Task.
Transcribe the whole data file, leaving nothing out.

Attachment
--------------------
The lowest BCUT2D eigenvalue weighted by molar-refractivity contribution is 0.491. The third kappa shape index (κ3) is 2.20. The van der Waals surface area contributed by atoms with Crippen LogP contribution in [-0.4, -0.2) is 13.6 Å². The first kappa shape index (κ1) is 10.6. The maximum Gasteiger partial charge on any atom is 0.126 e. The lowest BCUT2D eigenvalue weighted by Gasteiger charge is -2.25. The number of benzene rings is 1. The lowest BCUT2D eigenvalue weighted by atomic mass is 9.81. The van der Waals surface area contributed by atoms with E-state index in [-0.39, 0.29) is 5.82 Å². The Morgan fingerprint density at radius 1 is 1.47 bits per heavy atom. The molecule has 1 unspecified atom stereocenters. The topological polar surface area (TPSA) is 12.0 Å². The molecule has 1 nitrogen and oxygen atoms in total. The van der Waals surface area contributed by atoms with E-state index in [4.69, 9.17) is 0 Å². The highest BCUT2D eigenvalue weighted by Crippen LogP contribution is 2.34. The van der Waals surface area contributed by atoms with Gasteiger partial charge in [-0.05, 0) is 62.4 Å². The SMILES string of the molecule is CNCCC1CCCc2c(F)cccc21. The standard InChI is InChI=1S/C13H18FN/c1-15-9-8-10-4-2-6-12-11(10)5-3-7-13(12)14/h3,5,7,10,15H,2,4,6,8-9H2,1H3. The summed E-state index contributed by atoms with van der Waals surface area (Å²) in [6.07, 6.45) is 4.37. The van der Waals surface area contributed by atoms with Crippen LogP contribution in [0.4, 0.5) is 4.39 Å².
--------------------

The lowest BCUT2D eigenvalue weighted by molar-refractivity contribution is 0.491. The third kappa shape index (κ3) is 2.20. The van der Waals surface area contributed by atoms with Crippen LogP contribution in [-0.4, -0.2) is 13.6 Å². The first kappa shape index (κ1) is 10.6. The maximum Gasteiger partial charge on any atom is 0.126 e. The lowest BCUT2D eigenvalue weighted by Gasteiger charge is -2.25. The number of benzene rings is 1. The lowest BCUT2D eigenvalue weighted by atomic mass is 9.81. The van der Waals surface area contributed by atoms with E-state index in [-0.39, 0.29) is 5.82 Å². The Morgan fingerprint density at radius 1 is 1.47 bits per heavy atom. The molecule has 1 unspecified atom stereocenters. The topological polar surface area (TPSA) is 12.0 Å². The molecule has 1 nitrogen and oxygen atoms in total. The van der Waals surface area contributed by atoms with E-state index in [4.69, 9.17) is 0 Å². The highest BCUT2D eigenvalue weighted by Crippen LogP contribution is 2.34. The van der Waals surface area contributed by atoms with Gasteiger partial charge in [-0.05, 0) is 62.4 Å². The SMILES string of the molecule is CNCCC1CCCc2c(F)cccc21. The standard InChI is InChI=1S/C13H18FN/c1-15-9-8-10-4-2-6-12-11(10)5-3-7-13(12)14/h3,5,7,10,15H,2,4,6,8-9H2,1H3. The summed E-state index contributed by atoms with van der Waals surface area (Å²) in [6.07, 6.45) is 4.37. The van der Waals surface area contributed by atoms with Crippen LogP contribution in [0.4, 0.5) is 4.39 Å².